server on from a machine that is not being tested and is on the same
subnet. See the Text CD Download page.
Booting the Test CD
When you first boot the CD, you will be presented with a GRUB menu. At
this point, you should determine whether you would like to use a serial
or VGA console, and make a selection of either "Setup XTCD (vga)" or
"Setup XTCD (serial)." The default selection is "Setup XTCD (vga)."
The CD will now boot into a native Linux kernel, and will ask for a
location where tests results can be saved, and a second location (which
is often the same as the first, unless the first is a USB storage
device) where state may be saved.
NOTE-It is important that the state location be visible to the computer
BIOS in order for booting of the CD to operate correctly.
The CD can be left to run unattended once these selections have been
made, until the "Submit Results" stage, where you will be prompted for
further information. When you see the GRUB menu, just leaving 'Default'
as the selection should suffice. Choosing "Default" will cause a second
GRUB menu to be loaded, where the default selection will automatically
change as the tests progress. This menu is stored on the state drive,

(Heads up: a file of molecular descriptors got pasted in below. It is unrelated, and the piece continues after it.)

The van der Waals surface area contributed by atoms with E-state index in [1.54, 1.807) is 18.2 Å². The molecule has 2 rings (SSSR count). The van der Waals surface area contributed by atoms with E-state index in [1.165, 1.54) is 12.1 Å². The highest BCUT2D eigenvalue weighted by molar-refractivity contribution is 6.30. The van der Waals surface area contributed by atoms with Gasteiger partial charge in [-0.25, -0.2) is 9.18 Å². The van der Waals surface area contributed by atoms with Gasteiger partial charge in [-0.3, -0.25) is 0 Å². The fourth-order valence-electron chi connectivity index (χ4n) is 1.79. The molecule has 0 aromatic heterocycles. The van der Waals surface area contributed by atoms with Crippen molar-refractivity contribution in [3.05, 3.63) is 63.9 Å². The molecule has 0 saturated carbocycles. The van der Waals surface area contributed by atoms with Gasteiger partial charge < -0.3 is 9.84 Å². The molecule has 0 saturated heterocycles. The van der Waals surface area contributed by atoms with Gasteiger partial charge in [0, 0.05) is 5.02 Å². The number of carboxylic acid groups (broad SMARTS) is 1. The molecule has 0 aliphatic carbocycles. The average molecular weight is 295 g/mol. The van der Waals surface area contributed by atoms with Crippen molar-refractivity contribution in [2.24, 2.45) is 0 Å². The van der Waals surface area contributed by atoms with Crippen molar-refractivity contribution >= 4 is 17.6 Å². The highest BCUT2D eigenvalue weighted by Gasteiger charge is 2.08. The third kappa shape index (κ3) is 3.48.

hence the requirement for this drive to be visible to BIOS.
If something goes wrong
The CD uses two mechanisms for ensuring that useful results can be
gained even if a crash occurs partway though testing:
* If you manually reboot the CD, choosing the Default option at the
initial GRUB prompt will cause the CD to boot into the next kernel to be
tested rather than looping to the one that was last used.
* Some scripts have timeouts on them, so if they hang then other
tests may still run.
Running the Submit Results stage is important because, even if you chose
not to submit results to XenSource for analysis (you have the option not
to when running this stage), it will clean up any state left behind and
leave with a .tar.bz2 file containing any logs that were generated
during execution of the test CD.
* Currently the network tests that are performed in guest domains
only work if DHCP can be used to configure networking within the domain.
* The test CD might fail on some machines with SATA interfaces.
* The NTFS and UFS file systems are not supported for writing data
The CD has a version label as follows:
The version of the CD in use can be found in the REVISION file in the
root of the CD's filesystem.
The version of the CD used to create a results tarball is in a REVISION
file located inside the tarball - this is copied directly from the CD
when the results tarball is created.